In March of this year, the EPA announced new regulations that would force truck manufacturers to reduce their new vehicles’ emissions. The EPA is still deciding between two proposed options, known as “Option 1” and “Option 2.” This week, a group of 17 Republican Senators signed a letter to the EPA, trying to convince it to adopt the lighter version of the rule, Option 2.
The proposed rule would affect trucks from model year 2027 onward. Option 1 is the stricter version of the rule. It would force manufacturers to reduce nitrogen oxide (NOx) emissions in heavy-duty vehicles (HDVs) by 90% by 2031. The EPA estimates this option would reduce HDV emissions by over 50% by 2040.
Option 2 is slightly more lenient. It aims to reduce NOx emissions by 75% for CMVs in model years 2027 or later. This means that manufacturers would have less time to reach these standards, but the standards would be more lax overall.
The EPA announced the rule proposals in March, intending to announce a final decision by the end of this year. However, with the passing of the Inflation Reduction Act, it extended its deadline. It expects to issue a final ruling early next year.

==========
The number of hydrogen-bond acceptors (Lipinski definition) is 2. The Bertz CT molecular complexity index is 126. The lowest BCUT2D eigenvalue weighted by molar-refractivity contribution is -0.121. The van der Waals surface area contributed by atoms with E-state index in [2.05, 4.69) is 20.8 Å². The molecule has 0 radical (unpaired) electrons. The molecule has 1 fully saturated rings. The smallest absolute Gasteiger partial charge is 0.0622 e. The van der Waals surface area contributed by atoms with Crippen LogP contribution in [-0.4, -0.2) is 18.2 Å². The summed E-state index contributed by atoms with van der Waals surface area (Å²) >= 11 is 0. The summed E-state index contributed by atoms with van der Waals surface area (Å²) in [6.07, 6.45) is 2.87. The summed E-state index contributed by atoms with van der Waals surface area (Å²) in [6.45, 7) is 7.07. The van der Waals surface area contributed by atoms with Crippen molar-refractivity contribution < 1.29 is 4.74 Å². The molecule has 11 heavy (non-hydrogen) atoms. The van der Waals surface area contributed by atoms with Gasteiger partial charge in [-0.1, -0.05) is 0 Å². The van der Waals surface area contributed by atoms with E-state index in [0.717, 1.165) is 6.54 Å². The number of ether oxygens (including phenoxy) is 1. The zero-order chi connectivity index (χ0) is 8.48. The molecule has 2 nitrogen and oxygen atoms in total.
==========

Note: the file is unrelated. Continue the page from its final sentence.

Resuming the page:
Senators Worry EPA Truck Emissions Rule Would Affect Economy
The 17 Senators who signed the EPA letter this week voiced concerns about the economic impact of the Option 1 proposal. They claim that Option 1 would put an unfair burden on truckers and a supply chain that is already struggling. They expressed support for Option 2, which they called “achievable and customer acceptable.”
The Senators are worried about a potential “pre-buy, no-buy” scenario for the trucking industry. This idea stipulates that the new trucks manufactured under Option 1 specifications will be so much more expensive that truck buyers will not buy them. Instead, they’ll buy exclusively from model years that aren’t under the same restrictions. While other experts dispute that this scenario would occur, the trucking industry believes that Option 1’s stricter regulations would lead to this.
It’s worth noting that this federal regulation may ultimately not mean much. That’s because many important freight states, including California, have already begun to implement their own rules about CMV emissions. Many of these regulations are even stricter than the proposed Option 1 guidelines. If enough states make their own truck emissions rules, then the EPA rules may become redundant.